What to Do About Eating Disorder Rules
Katy Harvey, RD, CEDRD
We operate our lives in a world filled with rules - some of them spoken, like laws or household rules; some of them unspoken like saying, “Good,” when someone asks, “How are you doing?” Much of the time the rules work in our favor, as they (hopefully) help our lives run smoothly.
Thus, it comes as no surprise that most people with eating disorders have a set of rules related to food. It feels natural to us to have rules to live by. They may not even be aware that they have these rules until we examine their decision-making process around eating. However, it becomes a problem when your self-imposed rules are limiting your life rather than enhancing it.
How do I know if I have eating disorder rules?
A good clue that a rule exists is if you feel guilty about something you ate. If there were no rule, there would be no need to feel guilty.
Another clue is if something that is true for everyone else seems to not apply to you. For example, if you believe it’s ok for everyone else to eat sweets but you’re not allowed, you’ve got a food rule going on.
Try writing down your decision-making process with food for an entire day. See what bubbles up. When you notice yourself hungry or wanting to eat, be curious if there are limitations or contingencies around what you will allow yourself to eat.
A normal eater would notice they were hungry and ask themselves, “What sounds good?” Then, if it’s available, they’d eat that food without guilt.
If your thought process resembles something like, “Cheese and crackers sound good, but that’s too many calories (or too many carbs, or too much fat, or whatever…) so I better pick something else instead.” — THAT’S food rule thinking.
Or if you are feeling hungry but tell yourself it’s not time to eat yet and force yourself to wait an hour until your planned eating time, THAT'S food rule thinking.
Or if you tell yourself you shouldn’t eat something because you didn’t work out today, THAT’S food rule thinking.
Crime and punishment
Breaking rules usually result in guilt and punishment. Rob a bank and you’re going to jail. Lie to your parents and you’re grounded. Again, usually this is helpful for our society as a whole. But not with eating disorder rules - because you didn’t actually do anything wrong!
Implied in the language we use around food is the notion of guilt and punishment. Some common examples include:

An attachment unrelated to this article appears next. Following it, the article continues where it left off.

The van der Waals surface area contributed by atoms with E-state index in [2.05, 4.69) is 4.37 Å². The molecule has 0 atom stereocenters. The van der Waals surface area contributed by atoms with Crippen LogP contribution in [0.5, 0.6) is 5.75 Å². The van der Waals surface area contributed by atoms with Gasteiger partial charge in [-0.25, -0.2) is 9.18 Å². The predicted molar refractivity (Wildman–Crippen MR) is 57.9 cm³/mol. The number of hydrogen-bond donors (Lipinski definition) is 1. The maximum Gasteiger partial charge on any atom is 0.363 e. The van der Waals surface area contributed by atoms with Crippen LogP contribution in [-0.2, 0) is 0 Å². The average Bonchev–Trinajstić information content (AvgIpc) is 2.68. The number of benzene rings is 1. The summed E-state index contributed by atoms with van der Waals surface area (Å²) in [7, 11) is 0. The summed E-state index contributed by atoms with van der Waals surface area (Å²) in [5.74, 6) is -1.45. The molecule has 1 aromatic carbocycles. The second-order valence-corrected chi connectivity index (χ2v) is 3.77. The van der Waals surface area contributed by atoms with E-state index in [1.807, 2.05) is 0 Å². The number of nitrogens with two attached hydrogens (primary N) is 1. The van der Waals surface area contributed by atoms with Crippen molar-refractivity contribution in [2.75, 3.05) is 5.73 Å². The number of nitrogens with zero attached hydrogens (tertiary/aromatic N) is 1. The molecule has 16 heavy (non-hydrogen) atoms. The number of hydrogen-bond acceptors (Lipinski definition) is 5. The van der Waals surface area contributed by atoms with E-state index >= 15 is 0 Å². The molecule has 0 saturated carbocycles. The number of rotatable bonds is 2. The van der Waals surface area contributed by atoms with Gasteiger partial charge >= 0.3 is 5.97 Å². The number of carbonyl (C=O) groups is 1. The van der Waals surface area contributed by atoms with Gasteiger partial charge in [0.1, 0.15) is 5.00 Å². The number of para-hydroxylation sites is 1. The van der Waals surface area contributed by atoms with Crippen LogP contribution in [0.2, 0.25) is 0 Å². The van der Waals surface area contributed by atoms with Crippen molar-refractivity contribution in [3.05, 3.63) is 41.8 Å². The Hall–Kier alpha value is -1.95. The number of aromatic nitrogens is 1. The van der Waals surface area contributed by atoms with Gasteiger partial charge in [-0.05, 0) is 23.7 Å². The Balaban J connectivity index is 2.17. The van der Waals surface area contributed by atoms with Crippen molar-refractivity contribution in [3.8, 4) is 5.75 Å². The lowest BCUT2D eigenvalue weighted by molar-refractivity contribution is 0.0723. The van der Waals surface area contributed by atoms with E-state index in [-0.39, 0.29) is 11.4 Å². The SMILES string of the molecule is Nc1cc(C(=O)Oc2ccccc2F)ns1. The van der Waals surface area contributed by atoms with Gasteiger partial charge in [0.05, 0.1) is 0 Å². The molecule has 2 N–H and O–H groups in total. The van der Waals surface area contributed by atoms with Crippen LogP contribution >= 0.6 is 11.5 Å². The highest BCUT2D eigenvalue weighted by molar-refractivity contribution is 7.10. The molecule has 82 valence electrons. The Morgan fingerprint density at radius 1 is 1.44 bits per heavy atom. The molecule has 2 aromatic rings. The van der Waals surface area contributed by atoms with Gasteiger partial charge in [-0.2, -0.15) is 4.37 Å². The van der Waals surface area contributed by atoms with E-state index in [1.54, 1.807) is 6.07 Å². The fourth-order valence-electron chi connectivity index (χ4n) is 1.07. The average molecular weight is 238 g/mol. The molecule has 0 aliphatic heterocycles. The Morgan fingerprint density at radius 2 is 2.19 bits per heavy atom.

- “I was bad today and ate _____.”
- Referring to any food as a “guilty pleasure”
- Devil’s food cake - which is rich and more dense than Angel food cake. Good and evil playing out in the naming of our food.
Based on our societal framework for crime and punishment, it’s natural to feel as if you must punish yourself or “make up” for it if you break one of your eating disorder rules. If you were “bad” with food today, you might vow to be “good” with food tomorrow. Or you might try to offset eating of a “guilty pleasure” food by doing extra exercise.
Purging is another classic example - the notion that you took in something that was either “bad” or “too much” and that it must be gotten rid of.
Typically, the feared consequence of not punishing yourself is that you’d gain weight. This is usually at the core of the eating disorder’s rationale surrounding food rules — that if left to your own devices you’d be fat. And the underlying assumption that this would make you less worthy of love and acceptance.
The other side of the coin
The eating disorder rules aren’t all bad or wrong. In fact, they once served a very useful purpose - they made you feel safe. Let’s have compassion for this.
I’m reminded of Dr. Anita Johnston’s log metaphor which highlights how the eating disorder usually starts out as something that was helping you, but eventually, it holds you back. Watch her narrate it beautifully in this short video here.
Some journaling reflections:
- If food didn’t have calories, didn’t influence your health one way or the other - what would you eat? Make a list of these foods.
- How does making this list feel?
- What fears does it bring up?
- What evidence in your life do you have to support these fears?
- Describe 3 other fears you have faced and how you were able to do so.
You see, we all have fears. And much of the time fear serves a useful purpose - protecting us from danger. But the fears you have about food are exaggerated and unhelpful. Therefore, your food rules become unhelpful when they don’t actually keep you safe.
Rest assured, you don’t have to let go of all your eating disorder rules at once. That would probably make you feel like you were drowning.
Start small, and experiment with it. Play around with what it feels like to break an eating disorder rule and to not punish yourself. Sit with that discomfort - ride it out. Over time, your brain will start to see that the rules were unfounded and that you are just fine if you break them.
Katy Harvey, RD is a Certified Eating Disorder Registered Dietitian (CEDRD) from Kansas City. She has an outpatient private practice where she helps individuals heal their relationship with food, exercise and their body. She also blogs at Katy’s Blog.